Written by our Director of Equity Advisory, Jeremy McKeown, the HyperNormalTimes provides in-depth and considered long-term commentary on major macroeconomic and market-shaping themes.

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January 4, 2021

Complex Adaptive Systems, Fat Tails & Fell Running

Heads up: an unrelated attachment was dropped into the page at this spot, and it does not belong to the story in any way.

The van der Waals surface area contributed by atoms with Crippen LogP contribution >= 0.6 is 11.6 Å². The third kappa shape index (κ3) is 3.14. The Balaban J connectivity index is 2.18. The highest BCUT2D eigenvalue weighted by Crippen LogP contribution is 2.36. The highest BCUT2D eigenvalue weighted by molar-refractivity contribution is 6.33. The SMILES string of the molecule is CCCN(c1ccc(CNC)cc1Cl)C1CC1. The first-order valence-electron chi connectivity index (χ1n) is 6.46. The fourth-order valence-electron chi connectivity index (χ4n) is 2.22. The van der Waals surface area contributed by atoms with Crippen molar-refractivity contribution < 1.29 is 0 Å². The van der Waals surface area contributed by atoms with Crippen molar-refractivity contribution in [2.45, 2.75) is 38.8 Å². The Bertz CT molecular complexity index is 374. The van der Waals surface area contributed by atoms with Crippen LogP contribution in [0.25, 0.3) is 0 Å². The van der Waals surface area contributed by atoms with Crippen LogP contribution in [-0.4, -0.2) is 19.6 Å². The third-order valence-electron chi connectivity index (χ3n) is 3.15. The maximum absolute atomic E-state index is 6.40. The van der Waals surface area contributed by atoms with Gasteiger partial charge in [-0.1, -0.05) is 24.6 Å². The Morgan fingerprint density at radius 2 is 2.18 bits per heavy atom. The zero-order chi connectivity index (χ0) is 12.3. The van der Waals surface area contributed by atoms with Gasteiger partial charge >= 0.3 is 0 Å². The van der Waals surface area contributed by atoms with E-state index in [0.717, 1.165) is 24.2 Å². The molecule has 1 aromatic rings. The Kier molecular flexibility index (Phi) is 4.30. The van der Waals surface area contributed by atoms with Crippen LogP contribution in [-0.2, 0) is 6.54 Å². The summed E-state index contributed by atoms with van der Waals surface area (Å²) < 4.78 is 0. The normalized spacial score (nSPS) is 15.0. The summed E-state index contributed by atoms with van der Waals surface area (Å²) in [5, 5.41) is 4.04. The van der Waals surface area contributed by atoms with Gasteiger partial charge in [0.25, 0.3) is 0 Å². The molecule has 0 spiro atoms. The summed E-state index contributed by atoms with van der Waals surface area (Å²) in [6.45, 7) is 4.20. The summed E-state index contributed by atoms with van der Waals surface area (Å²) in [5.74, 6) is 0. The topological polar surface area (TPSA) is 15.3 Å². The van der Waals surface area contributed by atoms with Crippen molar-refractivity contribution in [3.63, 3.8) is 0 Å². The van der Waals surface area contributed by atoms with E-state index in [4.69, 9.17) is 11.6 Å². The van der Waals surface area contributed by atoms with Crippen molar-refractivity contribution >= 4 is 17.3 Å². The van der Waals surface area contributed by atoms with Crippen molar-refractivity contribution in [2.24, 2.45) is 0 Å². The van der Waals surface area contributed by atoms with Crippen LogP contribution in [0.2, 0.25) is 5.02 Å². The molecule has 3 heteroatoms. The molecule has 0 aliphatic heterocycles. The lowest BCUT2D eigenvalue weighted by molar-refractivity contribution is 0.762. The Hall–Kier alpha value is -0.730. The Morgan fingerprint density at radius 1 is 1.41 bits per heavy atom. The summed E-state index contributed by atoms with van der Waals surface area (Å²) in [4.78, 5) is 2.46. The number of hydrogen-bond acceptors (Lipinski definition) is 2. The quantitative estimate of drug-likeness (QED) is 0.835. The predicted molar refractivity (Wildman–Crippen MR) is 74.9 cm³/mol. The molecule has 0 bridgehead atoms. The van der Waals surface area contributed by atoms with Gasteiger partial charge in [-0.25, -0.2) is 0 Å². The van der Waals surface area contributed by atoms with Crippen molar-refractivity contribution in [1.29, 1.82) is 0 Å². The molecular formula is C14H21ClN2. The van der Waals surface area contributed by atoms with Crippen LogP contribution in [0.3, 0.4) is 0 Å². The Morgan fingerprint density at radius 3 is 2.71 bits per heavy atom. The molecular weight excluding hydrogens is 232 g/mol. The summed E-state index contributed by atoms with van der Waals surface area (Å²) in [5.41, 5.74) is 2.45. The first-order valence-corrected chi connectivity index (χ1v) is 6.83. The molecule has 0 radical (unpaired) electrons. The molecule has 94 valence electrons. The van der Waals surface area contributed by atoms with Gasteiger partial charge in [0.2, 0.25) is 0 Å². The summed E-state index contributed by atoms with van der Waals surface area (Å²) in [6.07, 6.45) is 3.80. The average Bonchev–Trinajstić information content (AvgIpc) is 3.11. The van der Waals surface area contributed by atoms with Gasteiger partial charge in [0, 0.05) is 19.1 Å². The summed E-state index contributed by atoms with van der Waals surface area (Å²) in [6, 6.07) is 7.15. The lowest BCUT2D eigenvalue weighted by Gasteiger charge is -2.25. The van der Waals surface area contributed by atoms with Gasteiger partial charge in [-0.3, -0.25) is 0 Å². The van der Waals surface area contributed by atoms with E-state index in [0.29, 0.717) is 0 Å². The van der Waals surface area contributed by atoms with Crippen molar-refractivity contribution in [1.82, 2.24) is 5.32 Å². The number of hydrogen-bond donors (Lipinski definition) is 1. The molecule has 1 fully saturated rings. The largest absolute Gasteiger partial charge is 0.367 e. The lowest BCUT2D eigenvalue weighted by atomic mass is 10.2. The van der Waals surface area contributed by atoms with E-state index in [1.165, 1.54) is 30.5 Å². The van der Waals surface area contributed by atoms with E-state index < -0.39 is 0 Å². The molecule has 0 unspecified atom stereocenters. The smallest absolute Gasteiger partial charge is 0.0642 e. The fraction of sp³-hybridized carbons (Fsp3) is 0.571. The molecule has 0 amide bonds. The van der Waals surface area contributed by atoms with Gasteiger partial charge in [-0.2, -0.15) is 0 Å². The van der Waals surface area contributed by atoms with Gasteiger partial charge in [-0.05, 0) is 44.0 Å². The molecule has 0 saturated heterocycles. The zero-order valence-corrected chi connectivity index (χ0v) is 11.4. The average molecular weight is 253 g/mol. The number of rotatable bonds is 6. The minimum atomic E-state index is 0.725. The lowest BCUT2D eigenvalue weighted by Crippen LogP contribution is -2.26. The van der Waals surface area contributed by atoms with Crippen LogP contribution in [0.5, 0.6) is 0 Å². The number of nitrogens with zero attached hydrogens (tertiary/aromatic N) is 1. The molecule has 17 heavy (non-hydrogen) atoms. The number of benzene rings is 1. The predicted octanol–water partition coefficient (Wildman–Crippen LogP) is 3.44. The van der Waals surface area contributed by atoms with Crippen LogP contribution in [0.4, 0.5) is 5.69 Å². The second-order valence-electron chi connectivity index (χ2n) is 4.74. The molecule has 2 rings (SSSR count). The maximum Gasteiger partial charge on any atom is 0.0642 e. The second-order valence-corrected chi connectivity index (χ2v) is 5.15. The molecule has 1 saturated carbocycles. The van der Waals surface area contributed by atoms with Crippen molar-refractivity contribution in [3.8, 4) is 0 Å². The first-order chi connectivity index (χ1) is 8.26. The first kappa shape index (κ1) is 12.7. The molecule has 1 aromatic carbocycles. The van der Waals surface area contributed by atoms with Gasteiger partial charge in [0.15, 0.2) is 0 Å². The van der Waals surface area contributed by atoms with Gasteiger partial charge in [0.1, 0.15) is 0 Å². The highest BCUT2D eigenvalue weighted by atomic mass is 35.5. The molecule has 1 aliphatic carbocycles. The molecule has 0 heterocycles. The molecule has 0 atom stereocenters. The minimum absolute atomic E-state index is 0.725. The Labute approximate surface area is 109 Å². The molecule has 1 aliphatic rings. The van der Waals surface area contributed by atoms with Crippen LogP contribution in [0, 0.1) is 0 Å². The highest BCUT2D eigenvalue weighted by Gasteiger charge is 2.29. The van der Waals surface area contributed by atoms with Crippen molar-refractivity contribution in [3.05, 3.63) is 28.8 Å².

The Christmas and New Year break is often a good time to indulge some new reading material. My book of choice this year was a Bill Gates’ recommendation from a couple of years ago, Origin Story by David Christian. Christian is the originator of the study of Big History, an attempt to synthesize the history of humanity, the known World, the universe and the nature of our cognition. It takes history back to its origin, 13.8bn years ago (give or take a split second). Christian divides the entirety of what the universe knows about itself into a series of discrete thresholds. The history of everything, by bullet point. These are the defining moments of how we have arrived into the position of being the only part of the universe, that we know of, that is aware of its existence. These thresholds are the events responsible for the formation of stars and our solar system, the formation and evolution of life on earth, humanity, the adoption of agriculture, the structure and evolution of our knowledge and our interconnected journey to the present day. It is a powerful narrative and a valuable reminder that certain unintuitive concepts have perpetuated and played critical parts in shaping our reality and that these factors will continue to help us form a better understanding of where we are heading. Clearly a book looking at the broad sweep of history from the beginning of time to the present is unlikely to give us any insight into how the world might look over the coming 12 months, but as helicopter views go, it does inform us strategically about how we should think about the journey the world is on and how we might position ourselves ahead of it.